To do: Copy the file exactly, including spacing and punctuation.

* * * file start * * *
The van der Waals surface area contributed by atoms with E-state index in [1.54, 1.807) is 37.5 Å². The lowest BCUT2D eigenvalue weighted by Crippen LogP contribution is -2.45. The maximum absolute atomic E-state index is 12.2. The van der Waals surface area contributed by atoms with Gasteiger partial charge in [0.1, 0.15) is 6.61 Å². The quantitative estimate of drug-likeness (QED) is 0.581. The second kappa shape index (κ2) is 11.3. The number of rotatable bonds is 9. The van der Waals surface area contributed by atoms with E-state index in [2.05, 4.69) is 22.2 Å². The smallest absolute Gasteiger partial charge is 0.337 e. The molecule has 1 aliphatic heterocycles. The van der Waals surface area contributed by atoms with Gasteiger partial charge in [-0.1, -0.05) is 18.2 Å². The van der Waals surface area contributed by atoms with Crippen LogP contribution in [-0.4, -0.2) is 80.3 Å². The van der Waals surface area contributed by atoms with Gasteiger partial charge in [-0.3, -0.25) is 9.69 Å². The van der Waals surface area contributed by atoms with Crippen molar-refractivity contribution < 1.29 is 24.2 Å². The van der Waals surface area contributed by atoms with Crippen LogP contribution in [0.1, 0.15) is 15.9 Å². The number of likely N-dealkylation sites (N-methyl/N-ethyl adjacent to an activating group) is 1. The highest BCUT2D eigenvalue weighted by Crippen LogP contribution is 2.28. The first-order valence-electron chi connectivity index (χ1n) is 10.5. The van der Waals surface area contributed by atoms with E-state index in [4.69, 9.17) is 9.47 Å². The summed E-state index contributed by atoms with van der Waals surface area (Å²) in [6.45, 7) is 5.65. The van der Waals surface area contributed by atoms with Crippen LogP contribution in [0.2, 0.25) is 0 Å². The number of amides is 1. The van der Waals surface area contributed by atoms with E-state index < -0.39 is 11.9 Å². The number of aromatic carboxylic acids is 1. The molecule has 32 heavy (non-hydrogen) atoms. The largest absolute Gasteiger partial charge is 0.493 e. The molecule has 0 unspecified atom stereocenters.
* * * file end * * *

The van der Waals surface area contributed by atoms with E-state index in [1.54, 1.807) is 37.5 Å². The lowest BCUT2D eigenvalue weighted by Crippen LogP contribution is -2.45. The maximum absolute atomic E-state index is 12.2. The van der Waals surface area contributed by atoms with Gasteiger partial charge in [0.1, 0.15) is 6.61 Å². The quantitative estimate of drug-likeness (QED) is 0.581. The second kappa shape index (κ2) is 11.3. The number of rotatable bonds is 9. The van der Waals surface area contributed by atoms with E-state index in [2.05, 4.69) is 22.2 Å². The smallest absolute Gasteiger partial charge is 0.337 e. The molecule has 1 aliphatic heterocycles. The van der Waals surface area contributed by atoms with Gasteiger partial charge in [-0.1, -0.05) is 18.2 Å². The van der Waals surface area contributed by atoms with Crippen LogP contribution in [-0.4, -0.2) is 80.3 Å². The van der Waals surface area contributed by atoms with Gasteiger partial charge in [-0.3, -0.25) is 9.69 Å². The van der Waals surface area contributed by atoms with Crippen molar-refractivity contribution < 1.29 is 24.2 Å². The van der Waals surface area contributed by atoms with Crippen LogP contribution in [0.1, 0.15) is 15.9 Å². The number of likely N-dealkylation sites (N-methyl/N-ethyl adjacent to an activating group) is 1. The highest BCUT2D eigenvalue weighted by Crippen LogP contribution is 2.28. The first-order valence-electron chi connectivity index (χ1n) is 10.5. The van der Waals surface area contributed by atoms with E-state index in [4.69, 9.17) is 9.47 Å². The summed E-state index contributed by atoms with van der Waals surface area (Å²) in [6.45, 7) is 5.65. The van der Waals surface area contributed by atoms with Crippen LogP contribution in [0.2, 0.25) is 0 Å². The number of amides is 1. The van der Waals surface area contributed by atoms with E-state index < -0.39 is 11.9 Å². The number of aromatic carboxylic acids is 1. The molecule has 32 heavy (non-hydrogen) atoms. The largest absolute Gasteiger partial charge is 0.493 e. The molecule has 0 unspecified atom stereocenters.